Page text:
nursing in Alaska

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How to Become a Nurse in Alaska

Ever since you were a little kid playing with that plastic medical kit, you’ve known you were born to help others. There are more than 15 million healthcare jobs out there1 but if you have your heart set on becoming a nurse, you’ll have to step up. It’s a demanding, but rewarding field. Are you up for it?

Here’s what you’ll need to do to become a nurse in the State of Alaska:

Apply to a Board-recognized and accredited nursing program. Before you can become a nurse, you’ll need to train to be one. And that process starts with your application. You need to be at least 18 years old, and will need to pass an entrance exam, drug screening, and a background check. You will also need to provide proof of current vaccinations and immunizations.

Graduate from your program. Your nursing program will teach you the fundamentals of human anatomy and physiology, pharmacology, and what you need to become a professional and effective nurse. You’ll learn about the critical need to follow proper sanitation and sterilization protocols and how to provide excellent patient care. You will also learn about healthcare regulations, patient privacy rules, and workplace laws.  During your program, you will have frequent assessments to make certain you master each level of training. Once you graduate from your program,  you can submit an application for your licensure exam. The Board of Nursing must to approve all candidates to sit for the National Council Licensure Exam (NCLEX).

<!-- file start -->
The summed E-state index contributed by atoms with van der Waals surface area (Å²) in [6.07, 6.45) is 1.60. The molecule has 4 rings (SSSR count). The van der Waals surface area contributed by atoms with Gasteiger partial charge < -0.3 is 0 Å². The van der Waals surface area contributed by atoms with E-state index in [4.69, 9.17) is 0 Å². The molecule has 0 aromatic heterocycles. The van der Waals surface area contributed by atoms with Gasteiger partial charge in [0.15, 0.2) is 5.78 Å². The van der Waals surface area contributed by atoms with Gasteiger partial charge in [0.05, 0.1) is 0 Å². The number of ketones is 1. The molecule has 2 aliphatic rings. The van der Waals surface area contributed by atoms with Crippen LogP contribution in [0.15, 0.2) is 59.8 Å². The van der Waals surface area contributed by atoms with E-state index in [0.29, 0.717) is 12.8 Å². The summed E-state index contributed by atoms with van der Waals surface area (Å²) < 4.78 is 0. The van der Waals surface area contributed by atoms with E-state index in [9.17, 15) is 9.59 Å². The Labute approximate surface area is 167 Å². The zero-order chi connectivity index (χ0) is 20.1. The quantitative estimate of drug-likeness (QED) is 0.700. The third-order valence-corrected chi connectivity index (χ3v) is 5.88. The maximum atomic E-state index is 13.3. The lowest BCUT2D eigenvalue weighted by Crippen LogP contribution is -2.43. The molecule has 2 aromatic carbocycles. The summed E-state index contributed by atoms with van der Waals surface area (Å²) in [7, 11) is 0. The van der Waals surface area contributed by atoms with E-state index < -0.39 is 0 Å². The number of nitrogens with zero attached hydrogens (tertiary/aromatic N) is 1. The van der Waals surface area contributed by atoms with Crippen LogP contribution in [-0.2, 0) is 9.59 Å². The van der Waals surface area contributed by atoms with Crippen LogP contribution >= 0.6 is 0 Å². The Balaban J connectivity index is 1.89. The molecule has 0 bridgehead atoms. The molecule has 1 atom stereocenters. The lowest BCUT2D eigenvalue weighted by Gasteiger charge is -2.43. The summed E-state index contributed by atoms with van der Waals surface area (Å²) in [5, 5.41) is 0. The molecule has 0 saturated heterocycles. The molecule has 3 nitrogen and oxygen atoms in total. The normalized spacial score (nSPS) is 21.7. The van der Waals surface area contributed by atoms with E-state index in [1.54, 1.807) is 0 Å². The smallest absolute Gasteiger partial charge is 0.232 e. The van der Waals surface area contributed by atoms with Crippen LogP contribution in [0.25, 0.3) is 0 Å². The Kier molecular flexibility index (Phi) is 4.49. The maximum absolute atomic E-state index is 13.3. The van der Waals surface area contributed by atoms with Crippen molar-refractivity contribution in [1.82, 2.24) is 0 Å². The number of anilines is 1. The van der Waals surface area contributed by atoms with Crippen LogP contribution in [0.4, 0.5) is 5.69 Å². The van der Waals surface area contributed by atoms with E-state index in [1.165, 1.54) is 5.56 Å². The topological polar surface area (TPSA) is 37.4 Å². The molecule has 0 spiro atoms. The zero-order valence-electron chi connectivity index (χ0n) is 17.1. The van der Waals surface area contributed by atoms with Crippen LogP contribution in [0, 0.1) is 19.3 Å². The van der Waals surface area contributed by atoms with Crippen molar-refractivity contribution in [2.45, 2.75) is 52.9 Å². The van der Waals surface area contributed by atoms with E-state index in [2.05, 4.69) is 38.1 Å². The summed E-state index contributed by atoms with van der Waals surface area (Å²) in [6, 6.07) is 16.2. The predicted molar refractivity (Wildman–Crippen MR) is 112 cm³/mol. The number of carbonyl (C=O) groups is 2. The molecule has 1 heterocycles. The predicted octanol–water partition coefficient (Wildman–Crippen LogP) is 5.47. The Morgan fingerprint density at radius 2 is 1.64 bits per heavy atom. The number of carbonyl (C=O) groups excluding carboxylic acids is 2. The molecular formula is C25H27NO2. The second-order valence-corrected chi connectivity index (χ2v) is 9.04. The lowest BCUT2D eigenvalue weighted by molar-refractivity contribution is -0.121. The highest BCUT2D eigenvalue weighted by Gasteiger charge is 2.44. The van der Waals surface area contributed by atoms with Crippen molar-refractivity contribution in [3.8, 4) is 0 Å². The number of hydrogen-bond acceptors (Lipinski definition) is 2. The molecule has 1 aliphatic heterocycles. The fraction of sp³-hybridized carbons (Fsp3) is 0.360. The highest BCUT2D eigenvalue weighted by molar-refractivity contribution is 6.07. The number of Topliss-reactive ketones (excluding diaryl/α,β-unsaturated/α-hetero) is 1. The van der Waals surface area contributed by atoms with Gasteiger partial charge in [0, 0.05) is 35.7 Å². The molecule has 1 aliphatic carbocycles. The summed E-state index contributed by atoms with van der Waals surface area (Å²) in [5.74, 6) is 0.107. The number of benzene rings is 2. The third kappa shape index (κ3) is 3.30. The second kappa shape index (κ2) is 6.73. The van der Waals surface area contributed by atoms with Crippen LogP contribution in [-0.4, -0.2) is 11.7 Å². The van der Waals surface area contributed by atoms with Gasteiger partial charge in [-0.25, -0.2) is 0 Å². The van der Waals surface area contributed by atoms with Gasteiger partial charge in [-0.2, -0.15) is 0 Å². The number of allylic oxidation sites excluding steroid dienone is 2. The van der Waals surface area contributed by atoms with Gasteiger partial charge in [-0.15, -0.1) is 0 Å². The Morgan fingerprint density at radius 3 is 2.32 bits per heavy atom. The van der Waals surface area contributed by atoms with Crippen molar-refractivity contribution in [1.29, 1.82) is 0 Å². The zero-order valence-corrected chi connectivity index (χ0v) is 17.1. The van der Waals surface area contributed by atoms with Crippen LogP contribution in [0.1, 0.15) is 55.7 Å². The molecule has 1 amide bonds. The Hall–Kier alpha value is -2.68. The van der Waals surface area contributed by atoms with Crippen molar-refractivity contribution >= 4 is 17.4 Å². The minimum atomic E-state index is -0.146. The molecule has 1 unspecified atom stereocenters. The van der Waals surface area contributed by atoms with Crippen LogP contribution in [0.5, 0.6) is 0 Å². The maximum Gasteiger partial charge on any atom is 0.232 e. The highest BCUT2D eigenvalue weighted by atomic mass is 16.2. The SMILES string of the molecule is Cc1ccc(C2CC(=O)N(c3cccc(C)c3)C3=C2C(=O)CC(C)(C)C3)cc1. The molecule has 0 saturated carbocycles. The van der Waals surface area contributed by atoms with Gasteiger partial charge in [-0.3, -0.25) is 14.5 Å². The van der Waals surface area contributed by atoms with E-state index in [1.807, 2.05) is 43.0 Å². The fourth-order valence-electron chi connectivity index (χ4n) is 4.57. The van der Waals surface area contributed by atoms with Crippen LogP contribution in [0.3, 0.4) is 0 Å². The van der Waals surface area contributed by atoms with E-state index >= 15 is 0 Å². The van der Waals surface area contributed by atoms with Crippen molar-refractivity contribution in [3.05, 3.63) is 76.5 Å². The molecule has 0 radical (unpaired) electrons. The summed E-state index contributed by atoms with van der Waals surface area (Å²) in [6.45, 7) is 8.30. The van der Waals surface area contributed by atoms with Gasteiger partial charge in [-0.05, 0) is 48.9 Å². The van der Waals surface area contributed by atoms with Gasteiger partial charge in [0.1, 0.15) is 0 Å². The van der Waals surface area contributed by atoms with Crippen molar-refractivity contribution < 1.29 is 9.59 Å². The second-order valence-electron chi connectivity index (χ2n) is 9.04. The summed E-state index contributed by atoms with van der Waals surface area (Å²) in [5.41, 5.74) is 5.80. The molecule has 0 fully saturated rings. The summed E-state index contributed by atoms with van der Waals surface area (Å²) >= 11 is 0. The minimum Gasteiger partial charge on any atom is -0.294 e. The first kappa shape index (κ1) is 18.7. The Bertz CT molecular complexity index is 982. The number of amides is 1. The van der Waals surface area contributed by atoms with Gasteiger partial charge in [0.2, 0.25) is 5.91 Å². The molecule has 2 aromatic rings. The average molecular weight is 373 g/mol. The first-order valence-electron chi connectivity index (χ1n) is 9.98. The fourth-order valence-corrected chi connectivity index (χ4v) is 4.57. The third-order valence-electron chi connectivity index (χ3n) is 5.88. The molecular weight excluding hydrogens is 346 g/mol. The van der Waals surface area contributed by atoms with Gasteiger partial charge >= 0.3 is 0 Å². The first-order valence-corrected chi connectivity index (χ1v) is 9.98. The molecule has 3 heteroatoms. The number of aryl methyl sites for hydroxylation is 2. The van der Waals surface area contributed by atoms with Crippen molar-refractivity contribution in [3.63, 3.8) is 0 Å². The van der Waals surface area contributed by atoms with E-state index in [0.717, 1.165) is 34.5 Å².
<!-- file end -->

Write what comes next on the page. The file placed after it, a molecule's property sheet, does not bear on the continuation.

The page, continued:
Pass the NCLEX exam. Once you have successfully completed your practical nurse program, you can sit for the NCLEX-PN exam. If you complete an associate’s degree in nursing or a bachelor’s degree in nursing program, you can sit for the NCLEX-RN exam. Both exams are six hours and cover four focus areas:

·         Safe Effective Care Environment (e.g., infection control)

·         Health Promotion and Maintenance (e.g., preventative care)

·         Psychosocial (mental health for you and your patients)

·         Physiological (overall proper nursing care)

Get licensed/get experience. After you pass your exam, you will receive a nursing license from the State of Alaska. Now, it’s up to you to get the professional experience you’ll need to become a great nurse. You’ll also be required to keep your credentials current and to earn regular continuing education credits. The Alaska Board of Nursing requires 30 hours of continuing education every two years.

If you’re ready to get on the path to a nursing career in Alaska, let Charter College be your guide. Fill out the form to learn how you can start the process today.

1 https://www.bls.gov/careeroutlook/2014/spring/art03.pdf